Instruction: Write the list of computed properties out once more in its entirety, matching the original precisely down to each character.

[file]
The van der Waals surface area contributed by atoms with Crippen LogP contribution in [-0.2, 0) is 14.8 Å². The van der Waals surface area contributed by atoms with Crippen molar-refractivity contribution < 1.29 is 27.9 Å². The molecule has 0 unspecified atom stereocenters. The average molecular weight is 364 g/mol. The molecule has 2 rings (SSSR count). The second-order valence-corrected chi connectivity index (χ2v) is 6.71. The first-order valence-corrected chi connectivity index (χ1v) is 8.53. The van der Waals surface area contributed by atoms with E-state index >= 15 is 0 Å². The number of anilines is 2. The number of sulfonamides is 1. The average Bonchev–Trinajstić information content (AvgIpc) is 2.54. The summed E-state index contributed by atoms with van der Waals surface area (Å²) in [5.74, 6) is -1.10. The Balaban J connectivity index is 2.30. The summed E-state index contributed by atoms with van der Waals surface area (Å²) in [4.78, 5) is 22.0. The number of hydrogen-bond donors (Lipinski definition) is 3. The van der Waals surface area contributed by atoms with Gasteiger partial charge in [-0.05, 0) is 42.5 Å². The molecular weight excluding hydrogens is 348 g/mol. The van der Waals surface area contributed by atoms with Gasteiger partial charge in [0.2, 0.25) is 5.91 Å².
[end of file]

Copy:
The van der Waals surface area contributed by atoms with Crippen LogP contribution in [-0.2, 0) is 14.8 Å². The van der Waals surface area contributed by atoms with Crippen molar-refractivity contribution < 1.29 is 27.9 Å². The molecule has 0 unspecified atom stereocenters. The average molecular weight is 364 g/mol. The molecule has 2 rings (SSSR count). The second-order valence-corrected chi connectivity index (χ2v) is 6.71. The first-order valence-corrected chi connectivity index (χ1v) is 8.53. The van der Waals surface area contributed by atoms with E-state index >= 15 is 0 Å². The number of anilines is 2. The number of sulfonamides is 1. The average Bonchev–Trinajstić information content (AvgIpc) is 2.54. The summed E-state index contributed by atoms with van der Waals surface area (Å²) in [5.74, 6) is -1.10. The Balaban J connectivity index is 2.30. The summed E-state index contributed by atoms with van der Waals surface area (Å²) in [4.78, 5) is 22.0. The number of hydrogen-bond donors (Lipinski definition) is 3. The van der Waals surface area contributed by atoms with Gasteiger partial charge in [-0.05, 0) is 42.5 Å². The molecular weight excluding hydrogens is 348 g/mol. The van der Waals surface area contributed by atoms with Gasteiger partial charge in [0.2, 0.25) is 5.91 Å².